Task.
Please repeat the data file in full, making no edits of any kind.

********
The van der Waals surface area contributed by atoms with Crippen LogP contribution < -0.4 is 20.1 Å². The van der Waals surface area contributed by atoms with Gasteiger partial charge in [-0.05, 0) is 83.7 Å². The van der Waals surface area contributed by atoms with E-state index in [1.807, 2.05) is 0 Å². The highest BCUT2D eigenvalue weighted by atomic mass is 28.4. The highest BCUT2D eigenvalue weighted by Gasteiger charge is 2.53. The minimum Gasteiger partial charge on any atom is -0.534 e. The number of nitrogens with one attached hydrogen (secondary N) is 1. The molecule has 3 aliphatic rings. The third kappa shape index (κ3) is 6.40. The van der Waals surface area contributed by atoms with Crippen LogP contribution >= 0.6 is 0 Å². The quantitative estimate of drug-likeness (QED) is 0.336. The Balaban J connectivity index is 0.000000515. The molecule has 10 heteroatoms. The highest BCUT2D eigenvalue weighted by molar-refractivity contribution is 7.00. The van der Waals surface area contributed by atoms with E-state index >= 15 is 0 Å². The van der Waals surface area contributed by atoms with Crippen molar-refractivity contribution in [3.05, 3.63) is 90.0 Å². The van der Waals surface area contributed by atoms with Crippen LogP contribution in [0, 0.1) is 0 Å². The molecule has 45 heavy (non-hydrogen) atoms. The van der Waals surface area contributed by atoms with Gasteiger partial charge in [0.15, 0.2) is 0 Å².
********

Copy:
The van der Waals surface area contributed by atoms with Crippen LogP contribution < -0.4 is 20.1 Å². The van der Waals surface area contributed by atoms with Gasteiger partial charge in [-0.05, 0) is 83.7 Å². The van der Waals surface area contributed by atoms with E-state index in [1.807, 2.05) is 0 Å². The highest BCUT2D eigenvalue weighted by atomic mass is 28.4. The highest BCUT2D eigenvalue weighted by Gasteiger charge is 2.53. The minimum Gasteiger partial charge on any atom is -0.534 e. The number of nitrogens with one attached hydrogen (secondary N) is 1. The molecule has 3 aliphatic rings. The third kappa shape index (κ3) is 6.40. The van der Waals surface area contributed by atoms with Crippen LogP contribution >= 0.6 is 0 Å². The quantitative estimate of drug-likeness (QED) is 0.336. The Balaban J connectivity index is 0.000000515. The molecule has 10 heteroatoms. The highest BCUT2D eigenvalue weighted by molar-refractivity contribution is 7.00. The van der Waals surface area contributed by atoms with E-state index >= 15 is 0 Å². The van der Waals surface area contributed by atoms with Crippen molar-refractivity contribution in [3.05, 3.63) is 90.0 Å². The van der Waals surface area contributed by atoms with Crippen LogP contribution in [0, 0.1) is 0 Å². The molecule has 45 heavy (non-hydrogen) atoms. The van der Waals surface area contributed by atoms with Gasteiger partial charge in [0.15, 0.2) is 0 Å².